No end to violence in Darfur: Arms supplies continue despite ongoing human rights violations

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We first heard sounds of ‘hababil’ (helicopters) getting closer, and we saw them and some planes flying over the village. First they flew over the village without shooting or bombing. Then they came back from the eastern side and started the attack. Displaced Zaghawa civilian, 2011

The supply of various types of weapons, munitions and related equipment to Sudan in recent years, by the governments of Belarus, the People’s Republic of China and the Russian Federation, have allowed the Sudanese authorities to use their army, paramilitary forces, and government-backed militias to carry out grave violations of international human rights and humanitarian law in Sudan. This ongoing flow of new arms to Darfur has sustained a brutal nine-year conflict which shows little sign of resolution.

In the last twelve months, as other developments in Sudan overshadowed international attention on Darfur, the region has seen a new wave of fighting between armed opposition groups and government forces, including government-backed militias. The fighting has shifted during 2011 away from former epicentres of the war near the border with Chad and elsewhere, to eastern Darfur in particular.
This has included targeted and ethnically motivated attacks on civilian settlements, and indiscriminate and disproportionate aerial bombings that have contributed to the displacement of an estimated 70,000 people from their homes and villages.

This briefing describes some of these events; the types of arms in use by those responsible for serious violations of international humanitarian and human rights law; and the suppliers of those arms to Sudan. These arms have in some cases been supplied to Sudan barely 12 months before their use in Darfur.

Critically, this briefing shows that the governments whose exported military equipment have over the years turned up at the site of serious human rights violations in Darfur -- including Belarus, the People’s Republic of China and the Russian Federation -- continue to supply those kinds of equipment to Sudan on a regular basis. The main ‘suite’ of arms used in Darfur by all parties to the conflict has been supplied to Sudan by this key group of state suppliers almost every year since the UN Security Council (UN SC) imposed an UN arms embargo on Darfur on 30 July 2004: an embargo which “remains without discernible impact”, in the words of the UN body charged with monitoring it. 1 Such arms supplies have continued despite concrete evidence, repeatedly presented over the last five years by UN bodies and non-governmental organizations, that the arms are rapidly being transferred to parties to the conflict in Darfur.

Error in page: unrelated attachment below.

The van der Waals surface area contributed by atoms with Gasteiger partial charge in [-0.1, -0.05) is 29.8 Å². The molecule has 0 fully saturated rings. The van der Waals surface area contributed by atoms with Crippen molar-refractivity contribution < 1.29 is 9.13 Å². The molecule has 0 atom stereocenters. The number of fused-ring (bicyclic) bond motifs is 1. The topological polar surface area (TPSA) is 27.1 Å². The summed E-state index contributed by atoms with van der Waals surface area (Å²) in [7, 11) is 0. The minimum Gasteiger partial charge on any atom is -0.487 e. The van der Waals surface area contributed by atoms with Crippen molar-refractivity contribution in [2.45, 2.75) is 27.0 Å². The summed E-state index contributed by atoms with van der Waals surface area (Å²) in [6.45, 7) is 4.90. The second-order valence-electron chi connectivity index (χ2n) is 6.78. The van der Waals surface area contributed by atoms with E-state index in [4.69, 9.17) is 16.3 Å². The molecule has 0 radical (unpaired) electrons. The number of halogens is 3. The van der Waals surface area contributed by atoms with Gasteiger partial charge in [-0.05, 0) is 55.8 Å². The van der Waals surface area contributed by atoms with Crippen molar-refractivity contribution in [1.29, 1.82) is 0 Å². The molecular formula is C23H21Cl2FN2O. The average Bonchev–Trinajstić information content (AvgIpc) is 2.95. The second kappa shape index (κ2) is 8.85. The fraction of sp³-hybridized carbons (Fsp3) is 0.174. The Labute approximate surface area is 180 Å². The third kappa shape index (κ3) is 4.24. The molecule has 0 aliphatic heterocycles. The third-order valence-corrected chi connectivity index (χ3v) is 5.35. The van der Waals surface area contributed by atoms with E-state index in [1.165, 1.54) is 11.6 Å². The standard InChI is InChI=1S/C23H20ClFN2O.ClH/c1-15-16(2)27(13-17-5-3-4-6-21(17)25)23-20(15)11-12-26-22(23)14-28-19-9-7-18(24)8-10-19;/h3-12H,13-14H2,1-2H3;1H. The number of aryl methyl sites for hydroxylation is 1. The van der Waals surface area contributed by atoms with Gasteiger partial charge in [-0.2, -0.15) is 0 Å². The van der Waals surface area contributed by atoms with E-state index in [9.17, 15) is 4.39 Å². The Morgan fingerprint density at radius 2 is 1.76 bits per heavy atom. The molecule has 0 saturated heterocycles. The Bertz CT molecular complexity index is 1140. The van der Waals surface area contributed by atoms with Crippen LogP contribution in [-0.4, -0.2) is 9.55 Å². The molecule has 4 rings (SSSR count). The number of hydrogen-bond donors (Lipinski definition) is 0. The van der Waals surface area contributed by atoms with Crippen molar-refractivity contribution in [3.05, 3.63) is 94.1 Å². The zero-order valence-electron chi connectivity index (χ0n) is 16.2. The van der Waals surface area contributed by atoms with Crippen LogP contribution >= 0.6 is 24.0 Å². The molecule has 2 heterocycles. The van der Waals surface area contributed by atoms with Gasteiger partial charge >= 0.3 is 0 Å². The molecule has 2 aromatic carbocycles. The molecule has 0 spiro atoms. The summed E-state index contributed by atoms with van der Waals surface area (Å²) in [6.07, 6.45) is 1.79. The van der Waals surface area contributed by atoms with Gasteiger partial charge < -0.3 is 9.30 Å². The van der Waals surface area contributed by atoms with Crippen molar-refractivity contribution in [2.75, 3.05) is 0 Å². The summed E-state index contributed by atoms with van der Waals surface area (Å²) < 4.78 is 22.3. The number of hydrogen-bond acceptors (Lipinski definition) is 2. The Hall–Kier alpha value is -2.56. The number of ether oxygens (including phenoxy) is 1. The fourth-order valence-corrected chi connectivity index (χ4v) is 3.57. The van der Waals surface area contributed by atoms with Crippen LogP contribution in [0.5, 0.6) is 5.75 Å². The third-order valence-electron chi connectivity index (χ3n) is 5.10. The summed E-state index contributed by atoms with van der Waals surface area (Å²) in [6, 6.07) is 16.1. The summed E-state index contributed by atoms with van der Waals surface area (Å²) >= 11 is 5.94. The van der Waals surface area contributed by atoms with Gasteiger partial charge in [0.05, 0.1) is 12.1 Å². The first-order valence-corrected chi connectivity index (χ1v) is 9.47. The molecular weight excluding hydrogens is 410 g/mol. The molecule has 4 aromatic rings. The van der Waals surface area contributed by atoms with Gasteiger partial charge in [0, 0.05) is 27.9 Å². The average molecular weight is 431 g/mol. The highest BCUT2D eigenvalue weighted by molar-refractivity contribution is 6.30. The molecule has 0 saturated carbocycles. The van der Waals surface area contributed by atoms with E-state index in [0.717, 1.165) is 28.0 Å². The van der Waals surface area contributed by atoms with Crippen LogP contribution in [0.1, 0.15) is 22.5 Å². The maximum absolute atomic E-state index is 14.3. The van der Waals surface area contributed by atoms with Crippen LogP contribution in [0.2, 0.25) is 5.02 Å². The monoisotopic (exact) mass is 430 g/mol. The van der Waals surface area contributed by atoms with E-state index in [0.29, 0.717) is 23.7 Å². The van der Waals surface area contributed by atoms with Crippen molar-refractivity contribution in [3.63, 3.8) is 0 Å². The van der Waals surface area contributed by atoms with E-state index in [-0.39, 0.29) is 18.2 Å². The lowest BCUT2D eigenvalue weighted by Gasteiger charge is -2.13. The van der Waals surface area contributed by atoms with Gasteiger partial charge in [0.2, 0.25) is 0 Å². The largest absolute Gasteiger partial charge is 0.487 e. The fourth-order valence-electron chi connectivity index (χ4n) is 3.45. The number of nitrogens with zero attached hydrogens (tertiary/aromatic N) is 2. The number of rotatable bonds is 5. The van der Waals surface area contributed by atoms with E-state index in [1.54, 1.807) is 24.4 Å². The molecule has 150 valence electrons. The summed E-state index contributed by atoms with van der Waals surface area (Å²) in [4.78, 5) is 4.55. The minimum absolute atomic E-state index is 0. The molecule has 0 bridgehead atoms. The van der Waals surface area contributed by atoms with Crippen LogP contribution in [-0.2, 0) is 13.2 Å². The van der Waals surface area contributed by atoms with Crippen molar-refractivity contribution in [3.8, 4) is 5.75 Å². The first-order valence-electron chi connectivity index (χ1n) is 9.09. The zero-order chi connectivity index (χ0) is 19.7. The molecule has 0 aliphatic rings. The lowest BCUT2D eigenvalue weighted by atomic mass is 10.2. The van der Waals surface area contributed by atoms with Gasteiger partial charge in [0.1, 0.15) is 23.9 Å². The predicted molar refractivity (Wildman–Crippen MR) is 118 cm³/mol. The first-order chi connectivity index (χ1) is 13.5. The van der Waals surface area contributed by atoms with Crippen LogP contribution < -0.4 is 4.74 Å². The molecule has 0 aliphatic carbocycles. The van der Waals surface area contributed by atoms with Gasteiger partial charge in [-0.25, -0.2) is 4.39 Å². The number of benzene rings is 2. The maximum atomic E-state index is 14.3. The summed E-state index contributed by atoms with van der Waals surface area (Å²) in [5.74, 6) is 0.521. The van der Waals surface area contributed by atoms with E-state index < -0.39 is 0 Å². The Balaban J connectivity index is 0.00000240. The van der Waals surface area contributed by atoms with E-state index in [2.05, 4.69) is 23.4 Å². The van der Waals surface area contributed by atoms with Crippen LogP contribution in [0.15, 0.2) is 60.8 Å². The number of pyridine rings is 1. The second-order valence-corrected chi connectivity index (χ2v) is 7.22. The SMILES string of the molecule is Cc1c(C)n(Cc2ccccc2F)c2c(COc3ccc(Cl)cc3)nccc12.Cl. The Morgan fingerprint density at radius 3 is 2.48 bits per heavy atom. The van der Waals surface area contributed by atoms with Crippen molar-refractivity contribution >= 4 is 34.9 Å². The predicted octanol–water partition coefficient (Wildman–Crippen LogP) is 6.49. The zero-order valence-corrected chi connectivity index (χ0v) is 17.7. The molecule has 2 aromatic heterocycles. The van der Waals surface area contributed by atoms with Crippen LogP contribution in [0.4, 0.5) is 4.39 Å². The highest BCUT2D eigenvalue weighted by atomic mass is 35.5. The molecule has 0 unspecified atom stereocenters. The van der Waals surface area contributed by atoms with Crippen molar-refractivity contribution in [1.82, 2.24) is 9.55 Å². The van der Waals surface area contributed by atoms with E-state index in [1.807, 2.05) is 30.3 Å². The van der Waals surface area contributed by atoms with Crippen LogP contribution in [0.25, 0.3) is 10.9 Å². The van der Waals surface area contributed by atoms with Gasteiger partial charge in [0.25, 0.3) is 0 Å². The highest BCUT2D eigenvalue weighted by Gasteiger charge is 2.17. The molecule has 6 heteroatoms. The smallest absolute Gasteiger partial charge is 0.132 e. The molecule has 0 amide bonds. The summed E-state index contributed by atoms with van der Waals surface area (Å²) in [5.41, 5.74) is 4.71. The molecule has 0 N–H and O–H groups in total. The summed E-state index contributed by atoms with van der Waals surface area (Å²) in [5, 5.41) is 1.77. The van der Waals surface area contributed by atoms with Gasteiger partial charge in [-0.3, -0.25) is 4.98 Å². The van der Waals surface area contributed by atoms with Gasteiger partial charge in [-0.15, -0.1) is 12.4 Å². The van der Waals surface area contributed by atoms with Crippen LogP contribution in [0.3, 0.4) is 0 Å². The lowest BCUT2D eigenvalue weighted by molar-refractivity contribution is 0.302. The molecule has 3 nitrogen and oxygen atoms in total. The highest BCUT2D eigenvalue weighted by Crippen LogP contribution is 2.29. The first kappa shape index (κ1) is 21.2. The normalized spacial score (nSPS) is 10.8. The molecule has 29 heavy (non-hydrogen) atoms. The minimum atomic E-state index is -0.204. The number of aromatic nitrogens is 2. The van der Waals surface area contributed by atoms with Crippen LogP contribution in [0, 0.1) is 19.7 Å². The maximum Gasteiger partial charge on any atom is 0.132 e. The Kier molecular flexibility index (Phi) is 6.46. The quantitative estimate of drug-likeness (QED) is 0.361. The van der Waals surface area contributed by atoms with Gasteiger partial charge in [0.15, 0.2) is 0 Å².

The case of Darfur shows unambiguously that existing international legal regimes to prevent weapons, munitions and related equipment from contributing to crimes under international law are not working, as Amnesty International has repeatedly documented. In the absence of an effective UN arms embargo on the whole of Sudan and a system of strict national controls amongst arms suppliers across the globe under an Arms Trade Treaty, states -- including permanent members of the UN SC -- can simply close their eyes to overwhelming evidence of the repeated use of their exported arms in serious human rights violations and crimes under international law. They can also ignore evidence that their customers continue flagrantly to violate UN arms embargoes with these arms. The case of Darfur further demonstrates that it is ineffective to put in place an arms embargo on only part of a country and allow arms to be transferred to one of the parties to the conflict whom it is known will invariably transfer some of those arms to the conflict area under embargo, thereby fuelling further grave violations of international law.